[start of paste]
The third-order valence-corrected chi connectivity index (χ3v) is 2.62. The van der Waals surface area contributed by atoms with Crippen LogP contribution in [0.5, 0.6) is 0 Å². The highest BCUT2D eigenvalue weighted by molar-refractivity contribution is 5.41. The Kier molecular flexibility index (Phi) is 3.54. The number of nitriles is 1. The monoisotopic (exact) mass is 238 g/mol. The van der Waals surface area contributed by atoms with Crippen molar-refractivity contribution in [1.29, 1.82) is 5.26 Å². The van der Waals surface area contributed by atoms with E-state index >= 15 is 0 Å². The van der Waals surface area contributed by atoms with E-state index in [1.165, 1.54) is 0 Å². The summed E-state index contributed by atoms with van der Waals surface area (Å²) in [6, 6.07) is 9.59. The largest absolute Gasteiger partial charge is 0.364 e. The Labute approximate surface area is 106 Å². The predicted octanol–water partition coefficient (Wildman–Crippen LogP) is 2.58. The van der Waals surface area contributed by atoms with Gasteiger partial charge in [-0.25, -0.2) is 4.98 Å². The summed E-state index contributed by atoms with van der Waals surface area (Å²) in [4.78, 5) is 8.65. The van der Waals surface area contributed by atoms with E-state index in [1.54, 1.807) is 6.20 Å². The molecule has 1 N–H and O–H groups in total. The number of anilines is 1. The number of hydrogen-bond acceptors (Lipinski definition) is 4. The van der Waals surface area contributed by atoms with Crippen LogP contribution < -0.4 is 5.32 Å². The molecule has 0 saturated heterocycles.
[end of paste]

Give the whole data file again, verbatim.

The third-order valence-corrected chi connectivity index (χ3v) is 2.62. The van der Waals surface area contributed by atoms with Crippen LogP contribution in [0.5, 0.6) is 0 Å². The highest BCUT2D eigenvalue weighted by molar-refractivity contribution is 5.41. The Kier molecular flexibility index (Phi) is 3.54. The number of nitriles is 1. The monoisotopic (exact) mass is 238 g/mol. The van der Waals surface area contributed by atoms with Crippen molar-refractivity contribution in [1.29, 1.82) is 5.26 Å². The van der Waals surface area contributed by atoms with E-state index >= 15 is 0 Å². The van der Waals surface area contributed by atoms with E-state index in [1.165, 1.54) is 0 Å². The summed E-state index contributed by atoms with van der Waals surface area (Å²) in [6, 6.07) is 9.59. The largest absolute Gasteiger partial charge is 0.364 e. The Labute approximate surface area is 106 Å². The predicted octanol–water partition coefficient (Wildman–Crippen LogP) is 2.58. The van der Waals surface area contributed by atoms with Gasteiger partial charge in [-0.25, -0.2) is 4.98 Å². The summed E-state index contributed by atoms with van der Waals surface area (Å²) in [4.78, 5) is 8.65. The van der Waals surface area contributed by atoms with E-state index in [1.54, 1.807) is 6.20 Å². The molecule has 1 N–H and O–H groups in total. The number of anilines is 1. The number of hydrogen-bond acceptors (Lipinski definition) is 4. The van der Waals surface area contributed by atoms with Crippen LogP contribution < -0.4 is 5.32 Å². The molecule has 0 saturated heterocycles.